Objectives: Adults with attention-deficit hyperactive disorder (ADHD) report high rates of comorbid disorders, educational and occupational failure, and family instability. The aim of this study was to examine the prevalence of comorbid psychiatric disorders in a clinical population of adults with ADHD and to examine associations between educational level, work participation, social characteristics and the rates of psychiatric comorbidity.
Methods: Out of 796 patients diagnosed with ADHD in a specialised outpatient clinic in Oslo, Norway, 548 (68%) agreed to participate in this cross-sectional study: 277 women and 271 men. ADHD was diagnosed according to Diagnostic and Statistical Manual of Mental Disorders, Fourth Edition criteria. Comorbid disorders were diagnosed using the Mini-International Neuropsychiatric Interview.
Results: In this clinical sample, 53.5% had at least one current comorbid psychiatric disorder. The most prevalent disorders were major depression, substance use disorders and social phobia. Women had more eating disorders than men, whereas men had more alcohol and substance use disorders. Education above high school level (>12 years) and work participation were associated with lower rates of comorbid disorders (adjusted ORs 0.52 and 0.63, respectively). Gender, age, marital status, living with children or living in a city were not associated with comorbidity.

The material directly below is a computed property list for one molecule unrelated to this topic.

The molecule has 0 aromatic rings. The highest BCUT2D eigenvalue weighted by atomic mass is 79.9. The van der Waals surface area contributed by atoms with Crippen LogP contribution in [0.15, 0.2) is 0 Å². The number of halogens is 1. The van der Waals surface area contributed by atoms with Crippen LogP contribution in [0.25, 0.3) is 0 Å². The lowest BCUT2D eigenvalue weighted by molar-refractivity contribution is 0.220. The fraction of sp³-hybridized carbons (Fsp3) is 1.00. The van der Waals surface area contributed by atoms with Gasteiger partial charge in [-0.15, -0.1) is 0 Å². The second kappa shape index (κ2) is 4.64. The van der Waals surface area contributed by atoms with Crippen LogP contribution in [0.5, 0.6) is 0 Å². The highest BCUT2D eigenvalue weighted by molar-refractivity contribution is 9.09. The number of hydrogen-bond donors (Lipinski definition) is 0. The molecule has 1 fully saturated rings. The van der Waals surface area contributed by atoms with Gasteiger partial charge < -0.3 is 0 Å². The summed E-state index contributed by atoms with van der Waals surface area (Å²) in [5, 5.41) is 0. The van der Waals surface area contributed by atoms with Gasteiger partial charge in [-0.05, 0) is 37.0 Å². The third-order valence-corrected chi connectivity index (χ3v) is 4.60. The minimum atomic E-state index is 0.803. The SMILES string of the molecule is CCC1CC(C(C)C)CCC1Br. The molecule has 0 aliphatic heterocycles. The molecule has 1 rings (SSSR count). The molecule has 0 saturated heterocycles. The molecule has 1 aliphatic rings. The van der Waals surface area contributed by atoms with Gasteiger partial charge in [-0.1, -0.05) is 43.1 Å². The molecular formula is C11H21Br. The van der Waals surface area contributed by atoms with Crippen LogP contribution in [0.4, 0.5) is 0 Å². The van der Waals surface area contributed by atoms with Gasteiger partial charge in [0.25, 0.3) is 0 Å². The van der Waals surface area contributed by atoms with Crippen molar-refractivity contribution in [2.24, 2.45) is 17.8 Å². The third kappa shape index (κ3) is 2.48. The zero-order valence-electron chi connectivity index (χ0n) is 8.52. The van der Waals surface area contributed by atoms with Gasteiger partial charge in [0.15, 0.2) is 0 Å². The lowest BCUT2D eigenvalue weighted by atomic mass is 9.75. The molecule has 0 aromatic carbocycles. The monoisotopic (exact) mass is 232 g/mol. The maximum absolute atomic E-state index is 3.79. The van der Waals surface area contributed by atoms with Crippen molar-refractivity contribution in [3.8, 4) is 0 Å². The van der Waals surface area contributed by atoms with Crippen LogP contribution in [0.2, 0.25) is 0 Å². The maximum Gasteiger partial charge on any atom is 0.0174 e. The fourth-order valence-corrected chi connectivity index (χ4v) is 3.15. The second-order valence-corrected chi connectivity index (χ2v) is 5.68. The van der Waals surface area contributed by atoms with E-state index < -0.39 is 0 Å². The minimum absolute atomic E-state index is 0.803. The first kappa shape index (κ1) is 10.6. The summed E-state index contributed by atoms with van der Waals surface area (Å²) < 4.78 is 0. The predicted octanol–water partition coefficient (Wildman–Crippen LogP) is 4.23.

Conclusions: Adult ADHD is associated with high rates of comorbid psychiatric disorders, irrespective of gender and age. It appears that higher education and work participation are related to lower probability of comorbidity.
Keywords: ADHD; comorbidity; education; social characteristics; work.
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